The debate on the effectiveness of what appears to be an imminent strike on Syria by a U.S.-led coalition has centered on two opposite policy positions. Some observers have argued that a limited missile strike against the Assad regime’s command and control assets would be insufficient to change Assad’s calculus and deter future uses of chemical weapons; therefore, a more robust intervention would be necessary to achieve these strategic objectives and preserve American credibility. Others, however, have voiced concern that even a limited missile strike would represent a first step down an inevitable slippery slope, leading to a more costly and prolonged intervention in Syria.
These contrasting positions get at the root of President Obama’s dilemma. On the one hand, Obama needs to send a strong signal to the Assad regime to change its behavior. On the other hand, the President must reassure the American people and international audiences that the use of force would be limited in scale and scope.
However, what this debate fails to appreciate are the deep interconnections between the different kinds of risks associated with the prospective intervention. Coercion theory sheds important light on this. Coercion is the actual or threatened use of force aimed at changing an adversary’s behavior. Successful coercion has two basic requirements. First, the target of coercion must believe that the prospective pain inflicted on it will outweigh the benefits of continued defiance. In other words, the target must know that it would be made to pay an unacceptable price for failing to comply. Second, and often ignored, the target must be reassured that compliance will end or prevent the punishment. If the adversary believes that punishment is inevitable regardless of its behavior, then there is no incentive to comply.
Also important in this context is the American political audience. President Obama’s goal is not only to send a message to Assad, but also to assuage the concerns of a war-weary American public that the intervention would not lead to further U.S. entanglements in the Middle East. Domestic political considerations are relevant to coercion because they affect the adversary’s perception of the probability that a given threat will be carried out. Obama’s statements about the limited nature of the intervention may lead Assad to doubt the willingness of the United States to inflict sufficient damage, thus convincing him to stand firm.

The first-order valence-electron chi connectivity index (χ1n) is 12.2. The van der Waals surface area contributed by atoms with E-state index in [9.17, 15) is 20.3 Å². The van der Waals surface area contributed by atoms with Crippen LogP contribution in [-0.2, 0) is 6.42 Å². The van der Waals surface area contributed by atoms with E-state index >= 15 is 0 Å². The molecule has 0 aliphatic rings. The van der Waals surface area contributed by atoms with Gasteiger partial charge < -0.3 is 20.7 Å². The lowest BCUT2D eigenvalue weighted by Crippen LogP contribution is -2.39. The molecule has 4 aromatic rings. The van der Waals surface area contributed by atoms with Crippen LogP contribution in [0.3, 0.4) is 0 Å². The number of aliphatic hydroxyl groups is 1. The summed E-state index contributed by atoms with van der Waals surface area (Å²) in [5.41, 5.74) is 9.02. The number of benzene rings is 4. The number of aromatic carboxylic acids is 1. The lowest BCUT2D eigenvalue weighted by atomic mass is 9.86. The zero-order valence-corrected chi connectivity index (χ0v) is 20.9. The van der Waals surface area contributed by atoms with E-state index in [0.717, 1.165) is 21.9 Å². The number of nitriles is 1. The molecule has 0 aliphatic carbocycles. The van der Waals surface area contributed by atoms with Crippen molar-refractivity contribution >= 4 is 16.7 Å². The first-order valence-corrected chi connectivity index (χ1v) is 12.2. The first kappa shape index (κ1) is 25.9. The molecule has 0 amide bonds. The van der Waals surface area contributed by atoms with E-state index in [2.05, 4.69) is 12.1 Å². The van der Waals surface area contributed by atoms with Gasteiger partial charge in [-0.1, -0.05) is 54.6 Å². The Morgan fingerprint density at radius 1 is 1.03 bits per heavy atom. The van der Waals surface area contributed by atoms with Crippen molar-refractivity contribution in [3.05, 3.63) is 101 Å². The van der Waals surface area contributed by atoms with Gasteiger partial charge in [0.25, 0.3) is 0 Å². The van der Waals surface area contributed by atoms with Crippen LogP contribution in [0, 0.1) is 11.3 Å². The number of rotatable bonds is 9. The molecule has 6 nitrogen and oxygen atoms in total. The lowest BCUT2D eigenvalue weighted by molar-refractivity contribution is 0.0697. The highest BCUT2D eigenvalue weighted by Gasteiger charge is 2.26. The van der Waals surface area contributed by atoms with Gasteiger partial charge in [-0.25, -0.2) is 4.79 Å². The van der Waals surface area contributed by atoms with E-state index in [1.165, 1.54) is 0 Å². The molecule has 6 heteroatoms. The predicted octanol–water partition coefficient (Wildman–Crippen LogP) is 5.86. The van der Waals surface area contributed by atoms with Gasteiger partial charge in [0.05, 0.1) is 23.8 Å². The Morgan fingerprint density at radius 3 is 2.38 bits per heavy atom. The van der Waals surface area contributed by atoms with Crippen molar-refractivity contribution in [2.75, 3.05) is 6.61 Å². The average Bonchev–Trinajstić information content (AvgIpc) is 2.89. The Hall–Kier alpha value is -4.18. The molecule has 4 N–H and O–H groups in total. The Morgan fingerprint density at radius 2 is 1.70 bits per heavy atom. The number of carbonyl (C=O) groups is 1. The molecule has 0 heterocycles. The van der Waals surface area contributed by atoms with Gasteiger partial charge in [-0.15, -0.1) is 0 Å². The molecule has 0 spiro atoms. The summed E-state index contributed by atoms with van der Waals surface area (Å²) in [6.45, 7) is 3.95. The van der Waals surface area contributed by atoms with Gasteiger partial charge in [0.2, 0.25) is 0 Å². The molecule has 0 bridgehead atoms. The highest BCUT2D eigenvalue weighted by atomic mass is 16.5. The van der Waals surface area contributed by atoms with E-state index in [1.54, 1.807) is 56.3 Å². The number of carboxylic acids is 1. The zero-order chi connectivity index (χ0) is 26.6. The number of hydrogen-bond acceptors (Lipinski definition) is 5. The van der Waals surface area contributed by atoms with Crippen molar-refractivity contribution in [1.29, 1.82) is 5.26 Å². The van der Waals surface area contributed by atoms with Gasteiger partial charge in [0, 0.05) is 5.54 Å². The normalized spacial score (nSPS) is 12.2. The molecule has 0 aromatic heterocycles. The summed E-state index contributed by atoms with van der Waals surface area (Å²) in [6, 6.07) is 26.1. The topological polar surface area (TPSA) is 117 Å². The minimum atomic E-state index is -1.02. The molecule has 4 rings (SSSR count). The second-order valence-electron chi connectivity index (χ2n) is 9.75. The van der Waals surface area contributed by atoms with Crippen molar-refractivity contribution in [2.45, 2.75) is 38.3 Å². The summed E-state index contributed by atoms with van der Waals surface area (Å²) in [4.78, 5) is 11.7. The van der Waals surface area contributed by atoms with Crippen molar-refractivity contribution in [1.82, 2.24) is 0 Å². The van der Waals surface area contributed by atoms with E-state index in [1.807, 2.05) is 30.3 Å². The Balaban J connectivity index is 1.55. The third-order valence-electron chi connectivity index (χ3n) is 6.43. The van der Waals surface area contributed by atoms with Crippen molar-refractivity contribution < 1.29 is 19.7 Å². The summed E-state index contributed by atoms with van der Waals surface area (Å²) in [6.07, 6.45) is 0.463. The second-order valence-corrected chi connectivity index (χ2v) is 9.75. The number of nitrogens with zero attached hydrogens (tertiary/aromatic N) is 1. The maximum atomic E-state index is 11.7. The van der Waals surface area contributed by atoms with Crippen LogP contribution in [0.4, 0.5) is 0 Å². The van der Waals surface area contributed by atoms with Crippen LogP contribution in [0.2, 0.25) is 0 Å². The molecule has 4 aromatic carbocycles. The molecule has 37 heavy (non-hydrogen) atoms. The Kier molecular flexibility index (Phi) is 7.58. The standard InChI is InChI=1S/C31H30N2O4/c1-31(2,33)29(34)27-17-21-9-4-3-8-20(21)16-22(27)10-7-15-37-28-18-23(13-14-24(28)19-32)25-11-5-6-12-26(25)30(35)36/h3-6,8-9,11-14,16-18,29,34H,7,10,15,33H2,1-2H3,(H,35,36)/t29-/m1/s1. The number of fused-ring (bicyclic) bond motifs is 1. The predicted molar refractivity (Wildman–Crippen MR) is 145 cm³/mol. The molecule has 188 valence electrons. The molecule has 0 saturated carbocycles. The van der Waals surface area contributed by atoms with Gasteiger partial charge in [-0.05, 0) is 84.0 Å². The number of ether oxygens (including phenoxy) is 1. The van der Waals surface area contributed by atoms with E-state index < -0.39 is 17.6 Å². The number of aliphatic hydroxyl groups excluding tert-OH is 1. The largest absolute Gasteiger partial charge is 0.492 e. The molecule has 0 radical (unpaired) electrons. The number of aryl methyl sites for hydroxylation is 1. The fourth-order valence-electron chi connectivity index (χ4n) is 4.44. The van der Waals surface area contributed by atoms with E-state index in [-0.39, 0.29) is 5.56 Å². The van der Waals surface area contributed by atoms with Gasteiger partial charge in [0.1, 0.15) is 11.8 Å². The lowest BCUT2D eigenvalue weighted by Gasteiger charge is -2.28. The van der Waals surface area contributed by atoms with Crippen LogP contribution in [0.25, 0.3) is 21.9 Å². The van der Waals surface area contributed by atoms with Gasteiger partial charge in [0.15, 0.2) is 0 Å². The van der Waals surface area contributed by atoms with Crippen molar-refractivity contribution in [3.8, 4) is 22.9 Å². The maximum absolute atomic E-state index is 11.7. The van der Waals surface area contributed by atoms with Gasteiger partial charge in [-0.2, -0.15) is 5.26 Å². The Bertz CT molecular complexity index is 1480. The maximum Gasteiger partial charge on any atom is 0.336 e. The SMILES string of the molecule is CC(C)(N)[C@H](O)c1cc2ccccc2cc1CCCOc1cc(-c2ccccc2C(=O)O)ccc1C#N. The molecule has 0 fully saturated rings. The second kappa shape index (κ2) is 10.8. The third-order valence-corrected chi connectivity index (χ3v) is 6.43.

The problem is that all of these concerns produce conflicting imperatives. Obama, to put it figuratively, faces the classic problem of a short blanket. Pulling the blanket in either direction threatens to expose one of his weaknesses. A strong emphasis on pain to come for the Assad regime may overshadow the message that punishment is conditional on behavior, thus reducing the probability of Syrian compliance and alarming the U.S. domestic public. One does not need to plumb the depths of history to identify relevant examples. Qaddafi failed to give in to Western demands in the lead-up to the 2011 NATO intervention in part because the Obama administration’s talk about regime change likely convinced him that he would be deposed regardless of his behavior toward Libya’s civilian population.
Conversely, Obama’s efforts to reassure multiple audiences about the limited nature of intervention may make Assad confident that he can ride out the missile strikes, leading to coercion failure. Arguably, an important reason for Milosevic’s decision not to comply with NATO’s initial demands in 1999 was his belief, based on NATO statements, that the intervention would be limited in duration and intensity. As a result, NATO was forced to escalate its bombing campaign up to the point where the deployment of ground troops in Kosovo became a concrete possibility.
These tensions are inherent in any attempt at coercion and are hardly escapable. Nonetheless, policymakers need to fully understand the competing requirements of coercion to avoid blunders in one direction or another. Only this way can policymakers hope to strike the right balance, which is necessary to make the use of force a morally acceptable means to legitimate political ends.
Costantino Pischedda is a Ph.D. candidate in political science at Columbia University. His dissertation focuses on civil war alliances.
Erica D. Borghard is a Ph.D. candidate in political science at Columbia University. Her dissertation concerns proxy warfare and the conditions under which allies are drawn into foreign policy misadventures.
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